Executives can find—and offer—authenticity on LinkedIn

A real estate CEO discusses the merits of the professional network, along with suggesting ways to gain a voice on the platform.

You never know where your next deal or connection will come from.

As CEO of a modern commercial real estate company, I spend much of my day in two ways: (1) meeting with people in person, and (2) speaking with people online. 

After I meet people, we typically connect on LinkedIn. For many years, this was no more than a virtual rolodex, a place to turn when you needed a name or contact info. But over recent years, I’ve noticed that I’m popping in on the LinkedIn feed to see what people are up to and what they’re reading and sharing. It’s a resource to know what’s happening in people’s professional lives.

I started as only a consumer, but over time I began to post more there. I liked seeing the engagement and who was poking their head in on the discourse, which felt more valuable and more civil than what I’d grown accustomed to on other platforms. 

I realize now that I’ve pulled back almost entirely from other social networks. I still use Twitter on occasion to read the news, but there’s so much noise there that it becomes nearly impossible to find the signal. On LinkedIn, people are more focused, more attuned and more gracious.

As I’ve invested more of my time and myself into posting on LinkedIn, I’ve seen the impact. Pretty much everything I post there has done five-figure impressions, which is a direct result of the power of a “like” or a comment to propel my post into the feeds of so many more people. It’s a higher than expected caliber of content there, which I believe is what draws people to that platform in this age, and I know to post only when I have something of substance to offer.

Authenticity is the goal

Of course, we have a corporate feed for my company. Our social media team makes sure we update clients (prospective, existing) on what’s been going on. It’s a great repository for what we’ve been up to, what we’re most proud of, and messaging consistent with our brand promise and value. However, there’s additional space for executives to deliver their own authentic voices.

One way I can stand out from the competition is through the personal touch. People want to get to know you, and to understand what you stand for, before they sign up with you. I use my LinkedIn page to showcase some of what’s important to me when I’m off the clock. For example, I recently slept outside for a night, raising $6,000, as part of a fundraiser for a worthy cause, and I wrote about that experience leading up to and after the event. Those posts resonated with people.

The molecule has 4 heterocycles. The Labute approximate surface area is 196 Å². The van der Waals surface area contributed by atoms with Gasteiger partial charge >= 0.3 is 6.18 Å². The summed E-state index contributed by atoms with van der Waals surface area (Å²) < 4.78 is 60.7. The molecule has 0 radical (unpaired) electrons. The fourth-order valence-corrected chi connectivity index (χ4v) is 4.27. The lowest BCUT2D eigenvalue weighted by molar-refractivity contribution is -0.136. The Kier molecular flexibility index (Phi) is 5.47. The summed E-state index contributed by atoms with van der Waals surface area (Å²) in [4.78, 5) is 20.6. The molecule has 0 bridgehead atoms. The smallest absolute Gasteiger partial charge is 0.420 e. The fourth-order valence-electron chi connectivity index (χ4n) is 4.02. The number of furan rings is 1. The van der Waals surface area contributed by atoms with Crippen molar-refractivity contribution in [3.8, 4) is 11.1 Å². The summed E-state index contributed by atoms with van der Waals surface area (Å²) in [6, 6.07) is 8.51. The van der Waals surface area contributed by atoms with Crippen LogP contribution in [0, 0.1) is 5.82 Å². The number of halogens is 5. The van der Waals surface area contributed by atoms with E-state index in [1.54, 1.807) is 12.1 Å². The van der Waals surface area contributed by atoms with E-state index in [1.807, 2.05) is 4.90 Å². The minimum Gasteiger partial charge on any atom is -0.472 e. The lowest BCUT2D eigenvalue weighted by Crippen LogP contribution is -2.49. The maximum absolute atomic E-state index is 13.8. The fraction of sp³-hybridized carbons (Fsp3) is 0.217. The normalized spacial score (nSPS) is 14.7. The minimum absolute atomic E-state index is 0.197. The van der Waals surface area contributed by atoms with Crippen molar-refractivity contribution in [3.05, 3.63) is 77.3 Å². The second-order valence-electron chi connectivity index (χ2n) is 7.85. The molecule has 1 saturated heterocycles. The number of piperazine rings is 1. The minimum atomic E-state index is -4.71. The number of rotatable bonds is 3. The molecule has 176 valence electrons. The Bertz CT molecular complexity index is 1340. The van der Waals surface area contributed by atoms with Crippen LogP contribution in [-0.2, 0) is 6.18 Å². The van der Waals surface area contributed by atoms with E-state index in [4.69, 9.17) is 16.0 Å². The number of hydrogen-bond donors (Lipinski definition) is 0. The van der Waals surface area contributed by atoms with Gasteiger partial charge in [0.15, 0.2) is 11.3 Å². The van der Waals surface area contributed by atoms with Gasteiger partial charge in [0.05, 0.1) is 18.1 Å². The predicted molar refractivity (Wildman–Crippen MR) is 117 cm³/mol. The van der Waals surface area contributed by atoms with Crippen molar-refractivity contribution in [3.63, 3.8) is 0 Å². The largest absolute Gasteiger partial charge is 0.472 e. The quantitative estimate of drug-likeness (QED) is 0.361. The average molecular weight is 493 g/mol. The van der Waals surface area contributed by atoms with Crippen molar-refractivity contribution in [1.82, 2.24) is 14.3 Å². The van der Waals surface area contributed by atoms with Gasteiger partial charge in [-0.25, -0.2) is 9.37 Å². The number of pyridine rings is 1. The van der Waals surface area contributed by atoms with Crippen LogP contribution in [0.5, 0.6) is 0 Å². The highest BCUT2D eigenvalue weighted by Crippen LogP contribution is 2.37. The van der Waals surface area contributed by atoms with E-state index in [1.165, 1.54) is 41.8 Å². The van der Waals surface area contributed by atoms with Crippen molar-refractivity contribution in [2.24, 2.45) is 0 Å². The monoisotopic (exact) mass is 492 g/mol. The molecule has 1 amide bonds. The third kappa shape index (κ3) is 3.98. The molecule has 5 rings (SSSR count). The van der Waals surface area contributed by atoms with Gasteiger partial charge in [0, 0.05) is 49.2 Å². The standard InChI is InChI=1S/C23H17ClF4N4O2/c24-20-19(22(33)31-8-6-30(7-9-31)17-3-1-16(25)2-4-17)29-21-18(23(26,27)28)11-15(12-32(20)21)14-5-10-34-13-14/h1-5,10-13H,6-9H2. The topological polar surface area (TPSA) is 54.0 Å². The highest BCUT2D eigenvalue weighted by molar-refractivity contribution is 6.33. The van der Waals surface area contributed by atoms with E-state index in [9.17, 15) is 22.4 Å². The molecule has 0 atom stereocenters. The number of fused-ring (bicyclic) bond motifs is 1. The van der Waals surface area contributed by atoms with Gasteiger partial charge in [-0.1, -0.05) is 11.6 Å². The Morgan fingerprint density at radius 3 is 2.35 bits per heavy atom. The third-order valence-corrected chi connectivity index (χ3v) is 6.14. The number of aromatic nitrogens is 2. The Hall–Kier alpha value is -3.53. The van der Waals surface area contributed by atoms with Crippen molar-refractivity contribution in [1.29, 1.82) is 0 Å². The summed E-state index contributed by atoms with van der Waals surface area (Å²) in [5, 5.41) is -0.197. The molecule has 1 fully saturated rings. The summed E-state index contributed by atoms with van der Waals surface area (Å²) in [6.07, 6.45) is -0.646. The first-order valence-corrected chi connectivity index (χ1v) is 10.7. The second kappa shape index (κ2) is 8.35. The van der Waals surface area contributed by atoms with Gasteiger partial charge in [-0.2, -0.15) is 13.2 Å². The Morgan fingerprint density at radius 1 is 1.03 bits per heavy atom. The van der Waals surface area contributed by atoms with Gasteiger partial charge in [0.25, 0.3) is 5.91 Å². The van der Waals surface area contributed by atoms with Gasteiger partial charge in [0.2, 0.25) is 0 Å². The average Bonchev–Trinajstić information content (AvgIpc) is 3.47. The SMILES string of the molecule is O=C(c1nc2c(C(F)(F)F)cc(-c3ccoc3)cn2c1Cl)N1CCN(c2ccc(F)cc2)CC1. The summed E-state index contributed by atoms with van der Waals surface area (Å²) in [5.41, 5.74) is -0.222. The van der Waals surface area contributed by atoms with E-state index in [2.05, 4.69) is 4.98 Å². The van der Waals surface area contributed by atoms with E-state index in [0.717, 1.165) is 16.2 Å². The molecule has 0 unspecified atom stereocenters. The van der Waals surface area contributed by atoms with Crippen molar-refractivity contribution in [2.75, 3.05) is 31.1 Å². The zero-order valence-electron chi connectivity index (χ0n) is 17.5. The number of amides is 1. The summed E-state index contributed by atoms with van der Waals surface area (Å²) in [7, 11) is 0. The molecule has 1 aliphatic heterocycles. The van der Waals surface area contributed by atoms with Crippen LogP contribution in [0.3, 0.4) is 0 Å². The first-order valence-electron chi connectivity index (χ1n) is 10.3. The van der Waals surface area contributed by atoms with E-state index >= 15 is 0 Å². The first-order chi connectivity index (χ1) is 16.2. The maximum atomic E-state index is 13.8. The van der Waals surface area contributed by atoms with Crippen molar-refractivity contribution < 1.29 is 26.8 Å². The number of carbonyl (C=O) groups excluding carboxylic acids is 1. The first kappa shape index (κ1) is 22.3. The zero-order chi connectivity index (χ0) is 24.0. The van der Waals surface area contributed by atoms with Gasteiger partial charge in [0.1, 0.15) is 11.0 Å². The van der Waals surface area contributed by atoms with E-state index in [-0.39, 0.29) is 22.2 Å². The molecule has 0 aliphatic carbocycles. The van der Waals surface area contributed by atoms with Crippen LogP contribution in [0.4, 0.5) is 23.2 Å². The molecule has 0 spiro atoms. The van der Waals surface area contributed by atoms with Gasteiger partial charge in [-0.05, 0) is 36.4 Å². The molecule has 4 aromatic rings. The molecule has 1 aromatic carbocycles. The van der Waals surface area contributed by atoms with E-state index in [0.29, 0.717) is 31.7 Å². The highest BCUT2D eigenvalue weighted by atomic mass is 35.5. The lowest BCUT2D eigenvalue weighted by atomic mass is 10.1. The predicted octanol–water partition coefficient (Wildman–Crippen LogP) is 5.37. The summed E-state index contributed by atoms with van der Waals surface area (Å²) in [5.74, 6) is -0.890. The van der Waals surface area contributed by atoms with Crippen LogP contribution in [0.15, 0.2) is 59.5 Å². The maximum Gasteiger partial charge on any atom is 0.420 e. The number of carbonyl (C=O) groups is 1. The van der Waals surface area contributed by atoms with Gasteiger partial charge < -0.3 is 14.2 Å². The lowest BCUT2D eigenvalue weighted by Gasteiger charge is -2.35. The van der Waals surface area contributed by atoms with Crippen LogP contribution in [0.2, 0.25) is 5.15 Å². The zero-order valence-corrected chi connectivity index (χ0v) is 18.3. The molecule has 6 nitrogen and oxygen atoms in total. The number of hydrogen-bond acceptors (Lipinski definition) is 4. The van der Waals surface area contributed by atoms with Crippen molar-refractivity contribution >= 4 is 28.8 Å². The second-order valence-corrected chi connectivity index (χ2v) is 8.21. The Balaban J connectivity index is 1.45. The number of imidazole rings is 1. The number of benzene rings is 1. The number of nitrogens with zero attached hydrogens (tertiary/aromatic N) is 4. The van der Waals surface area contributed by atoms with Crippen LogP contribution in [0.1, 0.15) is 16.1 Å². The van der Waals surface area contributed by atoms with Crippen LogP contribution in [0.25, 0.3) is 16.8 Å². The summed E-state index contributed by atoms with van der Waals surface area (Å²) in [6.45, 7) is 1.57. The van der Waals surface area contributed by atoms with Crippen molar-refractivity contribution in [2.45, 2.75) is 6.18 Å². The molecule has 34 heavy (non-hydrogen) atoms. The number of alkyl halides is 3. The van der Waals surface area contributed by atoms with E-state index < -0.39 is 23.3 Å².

More targeted

Other social media networks allow you to build your network one by one with people you know or you’ve met, but LinkedIn, because it’s a professional network primarily, comes with a reputation for decorum and good behavior. That might mean at times things can feel a bit slanted toward self-promotion, but I’m comfortable with that tradeoff. 

The people I reach there I feel I actually know. When I read about their updates, and get their insights, I take it to heart, and I’m proud of what I see there. While clicking away, I’m usually left in a good mood, which is more challenging to come by elsewhere.

Still, because I know that my posts could get shared in front of others I don’t yet know, I am mindful of what I put there. So I’m targeted in what I share, knowing that my ideas and insights could get looked at by others. It’s my hope that they, too, find something worthwhile. Expanding my network to include others who similarly belong is the hope.

Everyone’s got one

Whenever we have company news, we ask our team to help us get the word out. Not everyone likes and uses the same channels, but I’ve seen LinkedIn emerge as the preferred place for corporate announcements, and often my employees offer their perspective on the news of the day. We all want to celebrate together in the same space, if possible.

For those on my team who are less inspired, or feel less comfortable posting as often as I do, these announcements are moments when they can join the conversation. I don’t know if I could prescribe for someone what the best topics to post would be, or the best time of day to draft them, but I would encourage anyone to wait for the right opportunity. Don’t force it. For a while, I sat and read and waited for the right time to chime in. I keep going now because I see that my voice and vision are coming through loudly for my followers. I got there at my pace.

SquareFoot founder and CEO Jonathan Wasserstrum has worked for over a decade in commercial real estate. 


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